Am Donnerstag, 15. April 2010 11:33:42 schrieb Tor Lillqvist:
> > It seems that you're talking Windows in this case. ;-)
> >
> > Frankly, it is a very bad thing when applications include a script
> > language engine in their distribution that then is installed somewhere in
> > a non- standard place on the platform.
> 
> But what is the "standard" place for Python on Windows? And are you
> sure that some version of OpenOffice.org for instance even would work
> with whatever Python version the python.org people currently consider
> "standard"?

All Python distributions I know of handle the place where they are installed 
via the Windows registry, i.e. any application can test whether python is 
installed or not (and where) by simply querying the registry.

Now, if Python comes bundled with an applicaton, this registration is not made 
(which is good in the first place, since it is not Python that gets installed 
but another application).

For the time being I haven't had any problems with Gimp and Blender using a 
system-wide installation of Python and even upgrading Python without touching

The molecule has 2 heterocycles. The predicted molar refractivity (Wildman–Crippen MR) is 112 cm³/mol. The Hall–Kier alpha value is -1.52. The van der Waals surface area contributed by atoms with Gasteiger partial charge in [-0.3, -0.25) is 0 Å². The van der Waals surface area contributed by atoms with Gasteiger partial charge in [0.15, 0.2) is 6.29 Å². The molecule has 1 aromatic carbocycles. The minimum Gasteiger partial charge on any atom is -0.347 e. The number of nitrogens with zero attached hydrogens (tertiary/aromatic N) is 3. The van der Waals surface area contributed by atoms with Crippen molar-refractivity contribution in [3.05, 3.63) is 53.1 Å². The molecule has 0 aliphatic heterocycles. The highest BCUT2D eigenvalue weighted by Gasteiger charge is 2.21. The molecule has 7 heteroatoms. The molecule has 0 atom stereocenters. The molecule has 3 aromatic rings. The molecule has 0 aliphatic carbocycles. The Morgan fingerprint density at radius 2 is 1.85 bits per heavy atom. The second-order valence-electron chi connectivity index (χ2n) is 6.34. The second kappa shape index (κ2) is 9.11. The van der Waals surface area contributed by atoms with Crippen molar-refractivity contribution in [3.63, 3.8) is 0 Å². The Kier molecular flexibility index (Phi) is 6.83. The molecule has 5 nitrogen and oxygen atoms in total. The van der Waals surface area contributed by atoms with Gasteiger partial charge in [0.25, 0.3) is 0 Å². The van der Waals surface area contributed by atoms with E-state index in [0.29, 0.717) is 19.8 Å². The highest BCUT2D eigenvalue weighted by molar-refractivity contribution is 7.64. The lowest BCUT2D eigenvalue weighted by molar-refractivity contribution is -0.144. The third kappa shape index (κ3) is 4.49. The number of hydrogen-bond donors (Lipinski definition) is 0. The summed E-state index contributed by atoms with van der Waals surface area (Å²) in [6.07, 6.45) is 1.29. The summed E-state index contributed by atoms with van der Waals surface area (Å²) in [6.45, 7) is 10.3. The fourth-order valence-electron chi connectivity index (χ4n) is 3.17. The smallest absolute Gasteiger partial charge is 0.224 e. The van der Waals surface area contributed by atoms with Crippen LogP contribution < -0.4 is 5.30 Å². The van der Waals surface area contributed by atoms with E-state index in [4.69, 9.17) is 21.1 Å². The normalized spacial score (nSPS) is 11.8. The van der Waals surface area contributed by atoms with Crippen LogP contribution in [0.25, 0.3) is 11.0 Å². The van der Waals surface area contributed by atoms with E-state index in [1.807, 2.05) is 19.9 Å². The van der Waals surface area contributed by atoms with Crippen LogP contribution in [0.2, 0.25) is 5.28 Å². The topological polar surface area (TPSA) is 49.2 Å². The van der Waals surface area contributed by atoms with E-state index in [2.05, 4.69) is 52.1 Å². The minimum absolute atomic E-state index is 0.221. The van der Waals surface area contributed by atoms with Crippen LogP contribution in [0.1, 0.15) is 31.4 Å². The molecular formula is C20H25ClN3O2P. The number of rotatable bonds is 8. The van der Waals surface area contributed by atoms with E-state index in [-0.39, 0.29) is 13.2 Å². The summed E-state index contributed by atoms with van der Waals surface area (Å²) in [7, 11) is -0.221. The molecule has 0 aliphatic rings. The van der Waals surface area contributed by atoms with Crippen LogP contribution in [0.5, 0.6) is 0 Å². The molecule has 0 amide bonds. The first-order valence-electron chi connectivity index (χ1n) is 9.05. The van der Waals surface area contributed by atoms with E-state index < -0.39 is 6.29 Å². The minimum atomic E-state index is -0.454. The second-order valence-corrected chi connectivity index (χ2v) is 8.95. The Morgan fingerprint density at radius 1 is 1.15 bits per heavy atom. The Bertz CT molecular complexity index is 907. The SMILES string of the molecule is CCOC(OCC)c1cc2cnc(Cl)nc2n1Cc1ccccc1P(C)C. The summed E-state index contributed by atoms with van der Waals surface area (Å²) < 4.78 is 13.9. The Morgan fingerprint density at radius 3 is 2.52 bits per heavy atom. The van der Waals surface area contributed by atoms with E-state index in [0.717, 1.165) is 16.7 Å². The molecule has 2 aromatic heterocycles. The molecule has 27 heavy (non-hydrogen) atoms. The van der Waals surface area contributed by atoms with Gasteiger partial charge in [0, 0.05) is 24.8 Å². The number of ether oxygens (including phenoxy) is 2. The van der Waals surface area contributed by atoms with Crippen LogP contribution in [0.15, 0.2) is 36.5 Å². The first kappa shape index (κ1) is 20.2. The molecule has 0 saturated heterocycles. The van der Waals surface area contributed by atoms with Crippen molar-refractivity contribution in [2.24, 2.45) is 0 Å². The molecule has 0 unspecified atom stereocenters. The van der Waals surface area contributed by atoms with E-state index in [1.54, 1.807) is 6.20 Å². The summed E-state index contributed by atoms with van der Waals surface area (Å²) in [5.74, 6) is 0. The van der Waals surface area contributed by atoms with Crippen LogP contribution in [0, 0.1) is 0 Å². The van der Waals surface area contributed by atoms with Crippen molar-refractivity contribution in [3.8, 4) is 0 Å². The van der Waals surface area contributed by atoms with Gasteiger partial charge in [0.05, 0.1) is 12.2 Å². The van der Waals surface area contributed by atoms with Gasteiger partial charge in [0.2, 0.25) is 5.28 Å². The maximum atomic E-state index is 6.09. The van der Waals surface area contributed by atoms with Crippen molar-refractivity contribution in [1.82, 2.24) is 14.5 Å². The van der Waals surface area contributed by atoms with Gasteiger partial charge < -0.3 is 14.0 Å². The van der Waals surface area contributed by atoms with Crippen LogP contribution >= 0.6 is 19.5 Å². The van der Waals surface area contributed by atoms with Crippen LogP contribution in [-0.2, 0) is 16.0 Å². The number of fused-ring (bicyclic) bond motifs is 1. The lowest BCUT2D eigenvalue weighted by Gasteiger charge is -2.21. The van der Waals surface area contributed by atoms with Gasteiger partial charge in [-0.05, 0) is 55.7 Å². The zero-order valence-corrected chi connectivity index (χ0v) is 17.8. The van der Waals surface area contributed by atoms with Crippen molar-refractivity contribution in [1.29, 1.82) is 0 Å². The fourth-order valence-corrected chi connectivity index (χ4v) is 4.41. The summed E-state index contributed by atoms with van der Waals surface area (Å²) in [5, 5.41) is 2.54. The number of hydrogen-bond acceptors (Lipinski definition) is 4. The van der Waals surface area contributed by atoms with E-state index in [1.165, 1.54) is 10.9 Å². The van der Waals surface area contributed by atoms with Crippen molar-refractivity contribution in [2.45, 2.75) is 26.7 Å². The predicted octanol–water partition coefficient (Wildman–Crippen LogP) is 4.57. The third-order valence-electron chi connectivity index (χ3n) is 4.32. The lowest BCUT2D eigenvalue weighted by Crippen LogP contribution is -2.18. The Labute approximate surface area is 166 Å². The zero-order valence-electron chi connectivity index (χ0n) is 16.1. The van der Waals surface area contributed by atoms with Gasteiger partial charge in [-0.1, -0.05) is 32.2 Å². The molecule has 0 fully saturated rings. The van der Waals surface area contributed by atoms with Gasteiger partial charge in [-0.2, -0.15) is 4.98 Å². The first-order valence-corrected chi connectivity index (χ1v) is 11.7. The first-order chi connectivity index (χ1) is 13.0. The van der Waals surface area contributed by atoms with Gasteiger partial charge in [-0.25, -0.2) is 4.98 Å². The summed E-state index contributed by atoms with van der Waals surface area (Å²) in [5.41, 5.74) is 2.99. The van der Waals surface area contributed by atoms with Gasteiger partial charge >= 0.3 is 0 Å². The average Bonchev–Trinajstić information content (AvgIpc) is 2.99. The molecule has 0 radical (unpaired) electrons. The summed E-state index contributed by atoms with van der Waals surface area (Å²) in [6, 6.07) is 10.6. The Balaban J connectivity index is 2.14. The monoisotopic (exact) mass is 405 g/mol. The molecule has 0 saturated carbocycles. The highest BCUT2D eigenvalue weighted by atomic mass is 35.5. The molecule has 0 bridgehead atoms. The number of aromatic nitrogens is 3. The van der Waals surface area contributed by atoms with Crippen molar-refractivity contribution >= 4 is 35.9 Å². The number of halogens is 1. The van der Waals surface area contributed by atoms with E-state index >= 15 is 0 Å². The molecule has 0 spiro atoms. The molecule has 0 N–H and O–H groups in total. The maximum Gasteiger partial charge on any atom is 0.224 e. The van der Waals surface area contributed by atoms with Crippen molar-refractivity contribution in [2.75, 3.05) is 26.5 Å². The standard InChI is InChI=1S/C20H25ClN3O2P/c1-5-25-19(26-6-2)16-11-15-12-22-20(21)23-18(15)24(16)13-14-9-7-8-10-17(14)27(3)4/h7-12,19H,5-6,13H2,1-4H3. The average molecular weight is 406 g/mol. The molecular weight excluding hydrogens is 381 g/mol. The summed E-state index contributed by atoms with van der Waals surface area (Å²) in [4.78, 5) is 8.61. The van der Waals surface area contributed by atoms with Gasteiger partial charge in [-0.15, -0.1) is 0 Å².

the applications worked flawlessly - but then it maybe just working for me...

> On systems with package management and svendor package repositories
> that *do* offer standard packages of everything imagineable in the
> FLOSS worls, the situation is quite different of course.

Windows has its dreaded registry which should be used for these purposes since 
the "standard" place for installing stuff can be chosen freely by the user.

I admit that with some underlying libraries like Gtk+ there *can* be a problem 
when installing system-wide versions. However, when using the registry, it 
should be possible to even have several (and incompatible) versions of said 
libraries installed (since both, version information and path to the library 
can be registered).

Anyway, if people decide to include Python in Gimp for Windows it is fine with 
me, but I would still think of it as an extremely suboptimal solution - not 
for the usability of Gimp, but more in view of securing and maintaining the 
system itself which already is a pain in places where it hurts most.


  Torsten

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